aerial view of wellInterestingly, the area that is required to be cleared for drilling and piping operations is nearly equal to the area required for the same amount of solar energy generation capacity. We have assumed that 20 acres of land is disturbed per well. We have also assumed that each well can produce 0.005 trillion cubic feet (TCF) of gas over its lifetime of 35 years. This will require 10,000 wells working for 35 years to exhaust the 50 TCF of gas that it has been estimated can be extracted with present technology. 10,000 wells would produce 1.4 TCF per year (current production rate is 0.2 TCF per year), which is equivalent to 435,400,000,000 kilowatt-hours. It is this number that was used to estimate the surface area required, approximating 400 KWh per square meter per year.

Jonah field in the Rockies

Here is an interesting assessment from Business Insider of the potential exaggeration of Marcellus shale gas reserves and their potential for useful and profitable extraction. The article points the the fact that most companies can only be profitable at $7.00/MCF wellhead price. At current wellhead prices (about $4.50 per MCF) the potential net sale of all extractable gas (50 TCF) is $225 billion.

aerial view of wellBut the cost of extraction is not cheap. It can cost $6.5 million to get a well to the point of sustained production. With a lifetime production capacity of about 4,400,000 MCF, each well stands to net $20 million but that is over the entire lifetime of the well, which could be 30-40 years. The operational costs of keeping the well in production over that time eat into that $13.5 million potential profit. So, along with wellhead price, the assumptions of what the falloff rates are become key to the equation.

During the first year (immediately after hydraulic fracturing) a typical well could bring up 1,000MCF-1,500MCF per day. But the very next year, that will fall by more than half and it will fall each year over the next ten to a point at which it will be producing less than 100MCF per day, and only 50MCF after 20 years. When a well falls below 50MCF per day, it can barely offset the cost of the compression energy required to extract the gas. Re-fracking could potentially squeeze some more out, but at what cost?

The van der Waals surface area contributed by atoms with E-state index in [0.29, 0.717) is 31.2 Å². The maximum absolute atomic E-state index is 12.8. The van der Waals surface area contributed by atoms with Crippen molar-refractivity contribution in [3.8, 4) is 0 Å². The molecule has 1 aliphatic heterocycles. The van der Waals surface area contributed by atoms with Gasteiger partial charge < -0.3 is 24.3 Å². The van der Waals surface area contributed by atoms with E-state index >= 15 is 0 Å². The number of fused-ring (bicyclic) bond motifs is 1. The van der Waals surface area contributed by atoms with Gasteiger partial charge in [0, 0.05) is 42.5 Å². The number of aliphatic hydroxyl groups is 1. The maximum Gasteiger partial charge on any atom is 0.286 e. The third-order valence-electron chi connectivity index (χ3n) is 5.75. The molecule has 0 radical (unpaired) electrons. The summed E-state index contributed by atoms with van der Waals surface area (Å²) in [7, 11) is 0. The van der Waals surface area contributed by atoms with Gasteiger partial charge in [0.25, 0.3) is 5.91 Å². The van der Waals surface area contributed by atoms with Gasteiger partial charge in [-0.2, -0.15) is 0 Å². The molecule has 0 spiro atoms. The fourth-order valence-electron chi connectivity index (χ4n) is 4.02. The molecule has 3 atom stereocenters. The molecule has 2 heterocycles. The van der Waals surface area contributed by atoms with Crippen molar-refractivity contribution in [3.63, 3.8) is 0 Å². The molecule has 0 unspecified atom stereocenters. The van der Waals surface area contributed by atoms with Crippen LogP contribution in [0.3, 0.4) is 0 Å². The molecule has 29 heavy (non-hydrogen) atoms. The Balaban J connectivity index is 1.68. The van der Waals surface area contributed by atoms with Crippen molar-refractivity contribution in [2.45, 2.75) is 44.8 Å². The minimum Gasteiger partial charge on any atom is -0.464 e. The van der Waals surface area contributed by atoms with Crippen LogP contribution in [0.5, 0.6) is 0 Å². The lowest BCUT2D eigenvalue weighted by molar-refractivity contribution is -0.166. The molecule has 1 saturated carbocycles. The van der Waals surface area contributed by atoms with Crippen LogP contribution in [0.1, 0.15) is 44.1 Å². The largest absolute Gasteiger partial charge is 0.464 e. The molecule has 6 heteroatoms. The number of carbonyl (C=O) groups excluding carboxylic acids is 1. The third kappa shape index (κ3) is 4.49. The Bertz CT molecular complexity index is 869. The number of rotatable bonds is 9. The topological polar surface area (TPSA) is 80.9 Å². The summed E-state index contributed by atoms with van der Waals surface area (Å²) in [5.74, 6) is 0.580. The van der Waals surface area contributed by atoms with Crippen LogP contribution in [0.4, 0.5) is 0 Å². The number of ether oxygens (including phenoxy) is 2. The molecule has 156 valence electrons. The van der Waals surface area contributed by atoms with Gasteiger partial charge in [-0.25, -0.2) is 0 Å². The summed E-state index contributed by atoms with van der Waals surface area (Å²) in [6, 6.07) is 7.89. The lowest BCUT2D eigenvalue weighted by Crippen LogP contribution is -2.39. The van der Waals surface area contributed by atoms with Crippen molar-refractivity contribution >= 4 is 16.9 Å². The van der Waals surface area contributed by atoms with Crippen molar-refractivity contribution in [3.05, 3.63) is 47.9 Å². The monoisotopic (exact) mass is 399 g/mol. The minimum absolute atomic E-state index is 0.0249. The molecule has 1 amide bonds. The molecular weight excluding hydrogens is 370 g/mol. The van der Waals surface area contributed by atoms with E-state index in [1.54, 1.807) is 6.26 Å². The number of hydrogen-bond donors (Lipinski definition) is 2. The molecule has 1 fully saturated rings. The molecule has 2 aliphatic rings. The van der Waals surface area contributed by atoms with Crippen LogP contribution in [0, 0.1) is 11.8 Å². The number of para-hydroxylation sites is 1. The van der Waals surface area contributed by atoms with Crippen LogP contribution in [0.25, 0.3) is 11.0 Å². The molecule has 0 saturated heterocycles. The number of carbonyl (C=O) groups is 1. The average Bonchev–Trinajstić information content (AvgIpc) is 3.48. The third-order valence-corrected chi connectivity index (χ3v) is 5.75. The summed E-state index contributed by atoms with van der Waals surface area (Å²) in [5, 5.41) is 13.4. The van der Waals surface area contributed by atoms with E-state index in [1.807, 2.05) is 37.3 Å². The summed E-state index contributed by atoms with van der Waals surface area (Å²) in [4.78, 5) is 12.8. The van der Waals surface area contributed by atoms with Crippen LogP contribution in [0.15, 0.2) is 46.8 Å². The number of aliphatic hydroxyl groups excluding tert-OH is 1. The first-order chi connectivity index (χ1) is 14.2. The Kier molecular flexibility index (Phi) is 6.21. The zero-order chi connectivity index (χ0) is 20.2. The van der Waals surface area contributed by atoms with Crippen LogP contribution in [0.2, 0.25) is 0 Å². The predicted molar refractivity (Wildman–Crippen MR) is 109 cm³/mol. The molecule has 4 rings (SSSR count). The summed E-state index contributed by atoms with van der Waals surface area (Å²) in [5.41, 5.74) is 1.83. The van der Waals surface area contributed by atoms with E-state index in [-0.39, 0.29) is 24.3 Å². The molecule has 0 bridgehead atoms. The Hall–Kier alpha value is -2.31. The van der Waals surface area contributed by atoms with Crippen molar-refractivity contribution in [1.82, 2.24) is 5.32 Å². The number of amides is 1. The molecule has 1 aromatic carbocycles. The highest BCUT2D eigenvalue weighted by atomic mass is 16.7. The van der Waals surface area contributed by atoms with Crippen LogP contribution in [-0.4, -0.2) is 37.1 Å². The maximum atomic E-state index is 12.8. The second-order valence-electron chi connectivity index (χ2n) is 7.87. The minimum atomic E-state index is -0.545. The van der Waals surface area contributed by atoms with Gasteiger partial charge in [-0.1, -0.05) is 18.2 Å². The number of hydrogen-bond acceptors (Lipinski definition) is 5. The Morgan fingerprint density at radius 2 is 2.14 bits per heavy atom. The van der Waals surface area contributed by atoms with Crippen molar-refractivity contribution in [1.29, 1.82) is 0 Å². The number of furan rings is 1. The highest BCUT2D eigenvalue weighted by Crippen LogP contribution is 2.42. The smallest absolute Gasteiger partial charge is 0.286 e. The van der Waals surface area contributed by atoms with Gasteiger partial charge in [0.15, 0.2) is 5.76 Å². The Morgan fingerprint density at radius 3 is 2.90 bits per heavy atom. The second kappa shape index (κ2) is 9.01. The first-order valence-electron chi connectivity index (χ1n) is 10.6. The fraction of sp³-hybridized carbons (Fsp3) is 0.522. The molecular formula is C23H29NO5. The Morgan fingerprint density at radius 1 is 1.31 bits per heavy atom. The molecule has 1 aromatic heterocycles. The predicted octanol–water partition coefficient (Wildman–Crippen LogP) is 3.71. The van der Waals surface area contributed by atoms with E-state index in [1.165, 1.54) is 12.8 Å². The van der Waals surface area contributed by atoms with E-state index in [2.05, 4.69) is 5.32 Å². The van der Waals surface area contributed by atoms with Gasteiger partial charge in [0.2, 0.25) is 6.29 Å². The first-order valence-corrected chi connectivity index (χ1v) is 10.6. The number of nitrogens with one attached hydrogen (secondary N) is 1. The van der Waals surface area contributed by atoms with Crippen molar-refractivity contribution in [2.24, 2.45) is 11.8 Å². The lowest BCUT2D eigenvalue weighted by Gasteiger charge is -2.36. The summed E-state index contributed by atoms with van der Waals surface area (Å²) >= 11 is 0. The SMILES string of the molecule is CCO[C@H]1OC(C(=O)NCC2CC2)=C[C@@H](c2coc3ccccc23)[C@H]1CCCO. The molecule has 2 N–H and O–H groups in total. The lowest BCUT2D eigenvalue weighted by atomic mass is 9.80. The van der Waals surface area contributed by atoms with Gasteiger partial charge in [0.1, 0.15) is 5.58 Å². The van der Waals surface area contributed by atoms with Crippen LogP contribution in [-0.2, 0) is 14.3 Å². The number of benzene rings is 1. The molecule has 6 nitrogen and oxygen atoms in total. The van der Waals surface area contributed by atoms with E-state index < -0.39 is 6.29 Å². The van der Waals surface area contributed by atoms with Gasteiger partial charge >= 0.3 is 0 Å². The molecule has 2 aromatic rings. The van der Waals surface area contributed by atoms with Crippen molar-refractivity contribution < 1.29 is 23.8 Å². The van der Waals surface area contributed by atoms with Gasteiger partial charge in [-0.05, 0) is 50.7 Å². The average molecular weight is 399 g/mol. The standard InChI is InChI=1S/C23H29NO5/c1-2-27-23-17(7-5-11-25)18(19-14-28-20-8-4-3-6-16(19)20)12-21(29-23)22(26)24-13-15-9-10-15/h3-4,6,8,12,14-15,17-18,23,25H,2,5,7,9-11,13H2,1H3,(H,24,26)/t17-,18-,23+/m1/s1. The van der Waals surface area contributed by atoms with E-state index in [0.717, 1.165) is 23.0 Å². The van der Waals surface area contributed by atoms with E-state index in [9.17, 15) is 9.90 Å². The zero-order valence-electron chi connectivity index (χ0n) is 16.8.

Given all of the potential downside risks to this type of energy production, it just doesn’t seem to make sense, certainly in the long term. But companies often enter into such speculation bubbles because they can make money off of investors and friendly legislative policies over the course of a decade and get out before the industry collapses. In order for a market to function properly and make good macro-decisions, it needs to be aware of all of the facts: realistic proved reserves and externalized costs to infrastructure and the environment.

Complete list of sources for this graphic:


Energy and resource conservation is good no matter how it is achieved. Most people use far more energy and water in their daily lives than they need to. Replacing incandescent bulbs with CFLs or LEDs, buying energy star appliances, and turning off lights when you’re not using them are all good things to do and to teach about.

But with so much emphasis on consumer awareness programs in the GCC for energy and water efficiency (all very well intentioned and good), it may be wise to remember that there is one very easy way that conservation can be accomplished: price structure.

energy cost vs emissions

There is a very strongly rooted history of low energy prices for the people of the Gulf states. And the fundamental reasoning behind the subsidies is very well-intentioned and quite populist: the petroleum is a natural resource gifted to the people and therefore all the people should benefit from it. A news article from 1977 points to this very clearly:

“‘Oil is a social service in the Gulf countries.’ said a foreign oil company executive. ‘Economics don’t come into it. Their philosophy is: How can we charge for it when it is coming out of the ground?'”
– Associated Press, July 20, 1977

But the same article also points out that there have always been times when talks of ending subsidies were quite serious (purely for economic reasons, not because of environmental concerns).

“Dubai has announced it is dropping its subsidy for electricity, which cost the state $25 million last year and would hve gone up to $35 million this year.” [$90 million/$125 million in 2010 dollars]
– Associated Press, July 20, 1977

It should be pointed out that there are two ways to ensure that people benefit from the natural resources of their lands. One way (the subsidies way) is to not charge very much for the refined product or the electricity it produces at the point of consumer purchase. Another way is to charge a “fair” price for the product and then use the money to invest back into a well-designed and sustainable infrastructure that will be there for the benefit of generations to come.